Keziah Ridgeway responds to Asra Nomani and Hala Arafa’s piece: As Muslim women, we actually ask you not to wear the ‘hijab’ in the name of interfaith solidarity
Dear Asra and Hala,
I need to share some things with you about my experience as a Modern Muslim woman, but before I do let me state this: America is as Muslim as apple pie. That’s right I said it.
So let me school you and our fellow Americans on why I’ve stated the above. Bear with me.
As long as there have been Europeans in the Americas, there have been Muslims. There [are] even theories that Abu Bakari a Malian King came ashore on a coastal city in Brazil in the early 1400’s. This would be well before Columbus…Columbused the Americas.
In addition, a large majority of African slaves who were brought to these shores were also Muslim. Unfortunately, like their non-Muslim counterparts, they were forced to adopt a new religion, replace their culture, customs, and language in order to be the ideal slave.
Remarkably, despite the brutal white washing of Africans bought to America, the culture and religious practices endured. While more research is being conducted to unearth these historical connections, the famous case of Yarrow Mamout can be held as an example.
So to[o] is the case of Phoebe, wife of Bilal Mohamed. Bilal, an African who was enslaved on the island of Sopelo could read Arabic and maintained his Islamic faith. His wife Phoebe, who wore a head veil, gave her children Arabic names. Their beliefs would go on to play a pivotal role in the development of Geechee culture on this same island. In fact, descendants from Sopelo with the surname Baily trace the derivative of the name to Bilal.
All of the above was written to say, Islam has always been present within the Americas due to the enslavement and forced migration of African Slaves. As such, it does not come as a surprise that one of the largest racial groups of Muslims in America are African Americans.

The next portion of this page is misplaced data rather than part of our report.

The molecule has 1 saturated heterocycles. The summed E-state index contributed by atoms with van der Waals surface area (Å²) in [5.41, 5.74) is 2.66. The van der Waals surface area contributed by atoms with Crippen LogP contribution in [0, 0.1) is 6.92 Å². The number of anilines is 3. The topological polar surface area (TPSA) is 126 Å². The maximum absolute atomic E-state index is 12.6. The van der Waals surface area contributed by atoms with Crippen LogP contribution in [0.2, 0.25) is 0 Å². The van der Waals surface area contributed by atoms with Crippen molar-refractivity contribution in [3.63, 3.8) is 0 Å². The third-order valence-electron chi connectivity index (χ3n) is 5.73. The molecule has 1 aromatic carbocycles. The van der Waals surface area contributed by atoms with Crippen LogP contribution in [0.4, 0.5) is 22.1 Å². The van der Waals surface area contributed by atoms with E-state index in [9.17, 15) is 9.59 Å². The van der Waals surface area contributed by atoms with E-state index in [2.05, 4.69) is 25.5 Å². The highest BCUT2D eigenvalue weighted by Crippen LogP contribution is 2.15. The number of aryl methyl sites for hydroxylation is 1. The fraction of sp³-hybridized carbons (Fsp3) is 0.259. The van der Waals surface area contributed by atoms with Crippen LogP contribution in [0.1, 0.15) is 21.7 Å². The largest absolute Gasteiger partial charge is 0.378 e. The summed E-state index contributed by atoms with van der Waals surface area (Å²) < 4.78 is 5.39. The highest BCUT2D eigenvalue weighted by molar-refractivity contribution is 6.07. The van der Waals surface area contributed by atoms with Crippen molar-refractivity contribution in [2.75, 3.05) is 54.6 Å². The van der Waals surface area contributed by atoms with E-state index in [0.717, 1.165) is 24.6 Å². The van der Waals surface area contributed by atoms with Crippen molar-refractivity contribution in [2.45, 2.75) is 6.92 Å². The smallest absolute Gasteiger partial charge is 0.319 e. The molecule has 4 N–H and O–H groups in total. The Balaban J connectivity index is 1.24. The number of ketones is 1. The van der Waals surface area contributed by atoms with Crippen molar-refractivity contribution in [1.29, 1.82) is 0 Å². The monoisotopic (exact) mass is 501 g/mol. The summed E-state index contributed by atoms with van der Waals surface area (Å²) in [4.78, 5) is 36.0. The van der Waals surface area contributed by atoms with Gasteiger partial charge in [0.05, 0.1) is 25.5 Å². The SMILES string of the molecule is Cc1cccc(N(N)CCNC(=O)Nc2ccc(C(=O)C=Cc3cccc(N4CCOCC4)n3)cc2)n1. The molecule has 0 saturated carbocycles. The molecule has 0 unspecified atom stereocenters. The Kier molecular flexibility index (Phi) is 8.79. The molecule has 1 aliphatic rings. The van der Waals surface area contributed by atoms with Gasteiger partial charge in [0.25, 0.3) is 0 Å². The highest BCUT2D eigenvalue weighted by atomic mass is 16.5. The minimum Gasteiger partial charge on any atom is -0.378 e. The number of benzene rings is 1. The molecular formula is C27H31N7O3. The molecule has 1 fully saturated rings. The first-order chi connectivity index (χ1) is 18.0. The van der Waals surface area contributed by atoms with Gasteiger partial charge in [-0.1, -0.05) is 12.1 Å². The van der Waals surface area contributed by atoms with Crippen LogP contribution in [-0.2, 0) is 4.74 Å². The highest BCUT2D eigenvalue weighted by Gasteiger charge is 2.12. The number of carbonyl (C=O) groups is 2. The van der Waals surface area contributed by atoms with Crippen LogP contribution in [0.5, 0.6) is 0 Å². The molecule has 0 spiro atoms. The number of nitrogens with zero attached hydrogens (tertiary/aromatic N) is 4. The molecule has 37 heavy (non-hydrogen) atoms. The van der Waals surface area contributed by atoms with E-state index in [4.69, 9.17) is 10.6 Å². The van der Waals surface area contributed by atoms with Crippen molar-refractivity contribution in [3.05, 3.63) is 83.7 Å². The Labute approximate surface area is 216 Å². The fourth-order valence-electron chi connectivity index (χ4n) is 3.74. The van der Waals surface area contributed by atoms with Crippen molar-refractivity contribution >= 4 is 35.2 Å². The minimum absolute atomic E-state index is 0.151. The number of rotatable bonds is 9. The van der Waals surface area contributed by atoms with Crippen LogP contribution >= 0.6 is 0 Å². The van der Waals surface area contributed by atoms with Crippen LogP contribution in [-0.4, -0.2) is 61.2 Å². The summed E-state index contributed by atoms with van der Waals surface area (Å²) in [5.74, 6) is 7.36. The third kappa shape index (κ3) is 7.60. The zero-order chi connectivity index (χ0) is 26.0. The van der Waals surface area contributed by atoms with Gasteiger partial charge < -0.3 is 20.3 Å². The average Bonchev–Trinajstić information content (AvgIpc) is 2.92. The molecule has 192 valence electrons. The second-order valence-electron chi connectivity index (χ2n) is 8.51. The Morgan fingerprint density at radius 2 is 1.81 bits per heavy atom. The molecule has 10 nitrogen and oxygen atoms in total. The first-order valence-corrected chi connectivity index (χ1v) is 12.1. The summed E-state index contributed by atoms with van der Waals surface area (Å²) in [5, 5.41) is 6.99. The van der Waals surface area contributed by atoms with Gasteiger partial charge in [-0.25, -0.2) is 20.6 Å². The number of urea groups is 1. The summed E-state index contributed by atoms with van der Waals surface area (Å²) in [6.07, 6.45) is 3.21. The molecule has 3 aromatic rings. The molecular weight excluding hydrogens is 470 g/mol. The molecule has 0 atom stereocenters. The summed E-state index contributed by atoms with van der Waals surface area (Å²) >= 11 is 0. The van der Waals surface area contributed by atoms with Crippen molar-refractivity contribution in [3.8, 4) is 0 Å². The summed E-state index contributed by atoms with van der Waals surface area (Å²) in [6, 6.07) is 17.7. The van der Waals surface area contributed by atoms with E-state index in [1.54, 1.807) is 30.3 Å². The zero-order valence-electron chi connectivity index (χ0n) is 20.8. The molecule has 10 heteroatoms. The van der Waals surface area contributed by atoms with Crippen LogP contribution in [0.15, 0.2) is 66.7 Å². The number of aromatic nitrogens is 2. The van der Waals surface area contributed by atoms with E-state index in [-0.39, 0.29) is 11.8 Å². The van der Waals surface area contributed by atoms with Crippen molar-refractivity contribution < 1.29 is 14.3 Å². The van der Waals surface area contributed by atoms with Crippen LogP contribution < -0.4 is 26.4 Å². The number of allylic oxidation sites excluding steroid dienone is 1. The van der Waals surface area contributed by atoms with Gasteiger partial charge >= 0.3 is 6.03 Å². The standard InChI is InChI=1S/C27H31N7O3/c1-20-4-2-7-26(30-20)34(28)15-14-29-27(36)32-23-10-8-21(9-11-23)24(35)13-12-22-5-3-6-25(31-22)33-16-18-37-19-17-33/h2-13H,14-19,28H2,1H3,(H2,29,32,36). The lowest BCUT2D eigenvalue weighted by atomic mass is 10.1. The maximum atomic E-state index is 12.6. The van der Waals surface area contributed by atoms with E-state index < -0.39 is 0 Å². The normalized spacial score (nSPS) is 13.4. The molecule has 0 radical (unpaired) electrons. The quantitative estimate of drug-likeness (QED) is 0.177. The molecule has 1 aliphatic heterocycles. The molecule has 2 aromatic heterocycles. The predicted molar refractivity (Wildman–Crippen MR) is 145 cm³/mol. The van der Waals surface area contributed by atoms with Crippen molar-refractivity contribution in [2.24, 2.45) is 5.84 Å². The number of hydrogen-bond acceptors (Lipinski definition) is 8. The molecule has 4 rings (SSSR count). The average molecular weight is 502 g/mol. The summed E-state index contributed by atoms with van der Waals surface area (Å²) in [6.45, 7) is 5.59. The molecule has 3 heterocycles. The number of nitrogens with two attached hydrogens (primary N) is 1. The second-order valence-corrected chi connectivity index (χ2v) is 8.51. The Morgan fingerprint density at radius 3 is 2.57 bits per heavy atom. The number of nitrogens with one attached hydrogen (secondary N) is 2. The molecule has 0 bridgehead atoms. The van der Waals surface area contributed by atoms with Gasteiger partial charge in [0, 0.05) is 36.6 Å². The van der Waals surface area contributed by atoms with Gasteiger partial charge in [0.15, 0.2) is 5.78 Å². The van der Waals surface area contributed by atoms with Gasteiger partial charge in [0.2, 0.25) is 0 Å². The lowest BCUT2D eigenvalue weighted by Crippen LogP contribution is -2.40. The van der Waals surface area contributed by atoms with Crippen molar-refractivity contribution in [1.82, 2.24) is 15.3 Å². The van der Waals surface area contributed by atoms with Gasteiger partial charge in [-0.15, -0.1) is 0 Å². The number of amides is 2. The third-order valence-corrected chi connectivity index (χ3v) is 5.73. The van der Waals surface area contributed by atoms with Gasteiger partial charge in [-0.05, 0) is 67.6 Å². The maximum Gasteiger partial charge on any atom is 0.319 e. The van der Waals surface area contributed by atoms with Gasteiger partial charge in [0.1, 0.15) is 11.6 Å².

What is disheartening but not surprising is the lack of attention and platform given to African American Muslims and in particular Black Muslim Women. In mainstream media both in written and visual mediums, we are bombarded insatiably with images of Muslim Americans who do not present an accurate depiction of Muslim demographics in this country.
And this matters. Even more so than ever before because Muslims are under attack and if it’s one thing that Black Americans are familiar with, it’s the terrorizing and traumatizing of Black Bodies. So we do have a unique perspective to share. We can’t be easily othered because our roots have been planted here and we aren’t going anywhere.
So when I read an article written by two women disparaging hijab, who claim to speak on behalf of all modern Mainstream Muslim Women I get angry. I get it though. You come from immigrant backgrounds where maybe many you know were forced, shamed, or pressured into wearing the Khimar. That sort of trauma can leave a lasting impression. It has certainly led you to make misguided judgements and declarations about covering in Islam that are simply not true. At the very least you should be an ally for women who choose to cover.
Asra and Hala, I stand with you and support your decision to not wear Khimar, but I must vehemently deny your willingness to speak on my behalf. We do not share the same experiences as Muslim women, therefore you do not represent me.
I am an African American Muslim Woman convert. My lineage is firmly planted in the soil that was tilled by my ancestors, this soil that soaked up their blood and their tears, this soil that held their scraps of Quranic verses that they wrote down in secret.
I chose Khimar. It was a welcomed change from my previous years of short shorts, miniskirts, and tank tops. I believe in modesty, I believe in Khimar. As a modern Muslim woman (Educated, Mother of Four, Teacher, and Former Fashion Blogger) I find comfort and value in covering my hair and my form. I’m not oppressed, and I don’t need to be saved.
But, more importantly, I stand in solidarity with women like Dr. Larycia Hawkins who stood in solidarity with Muslim women like me. What they are doing takes courage and really does highlight their strong faith and belief in sisterhood. It is the stuff that real womanism/feminism is made of and you two could learn a thing or two from them.